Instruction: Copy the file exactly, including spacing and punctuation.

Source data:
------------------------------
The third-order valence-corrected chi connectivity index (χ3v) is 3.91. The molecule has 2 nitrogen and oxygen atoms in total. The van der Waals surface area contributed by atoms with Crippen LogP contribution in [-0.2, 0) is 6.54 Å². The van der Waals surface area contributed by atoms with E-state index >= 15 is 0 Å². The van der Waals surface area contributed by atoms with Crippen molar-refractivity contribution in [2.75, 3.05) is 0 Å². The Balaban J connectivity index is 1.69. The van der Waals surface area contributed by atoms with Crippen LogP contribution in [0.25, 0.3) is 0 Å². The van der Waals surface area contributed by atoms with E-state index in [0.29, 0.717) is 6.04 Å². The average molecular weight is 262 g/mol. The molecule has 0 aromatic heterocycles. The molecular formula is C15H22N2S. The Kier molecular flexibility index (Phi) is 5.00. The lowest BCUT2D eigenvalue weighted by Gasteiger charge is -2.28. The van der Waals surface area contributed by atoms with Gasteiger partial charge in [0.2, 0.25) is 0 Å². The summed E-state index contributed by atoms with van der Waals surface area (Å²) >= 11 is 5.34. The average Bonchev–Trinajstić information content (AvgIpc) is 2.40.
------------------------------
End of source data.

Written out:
The third-order valence-corrected chi connectivity index (χ3v) is 3.91. The molecule has 2 nitrogen and oxygen atoms in total. The van der Waals surface area contributed by atoms with Crippen LogP contribution in [-0.2, 0) is 6.54 Å². The van der Waals surface area contributed by atoms with E-state index >= 15 is 0 Å². The van der Waals surface area contributed by atoms with Crippen molar-refractivity contribution in [2.75, 3.05) is 0 Å². The Balaban J connectivity index is 1.69. The van der Waals surface area contributed by atoms with Crippen LogP contribution in [0.25, 0.3) is 0 Å². The van der Waals surface area contributed by atoms with E-state index in [0.29, 0.717) is 6.04 Å². The average molecular weight is 262 g/mol. The molecule has 0 aromatic heterocycles. The molecular formula is C15H22N2S. The Kier molecular flexibility index (Phi) is 5.00. The lowest BCUT2D eigenvalue weighted by Gasteiger charge is -2.28. The van der Waals surface area contributed by atoms with Gasteiger partial charge in [0.2, 0.25) is 0 Å². The summed E-state index contributed by atoms with van der Waals surface area (Å²) >= 11 is 5.34. The average Bonchev–Trinajstić information content (AvgIpc) is 2.40.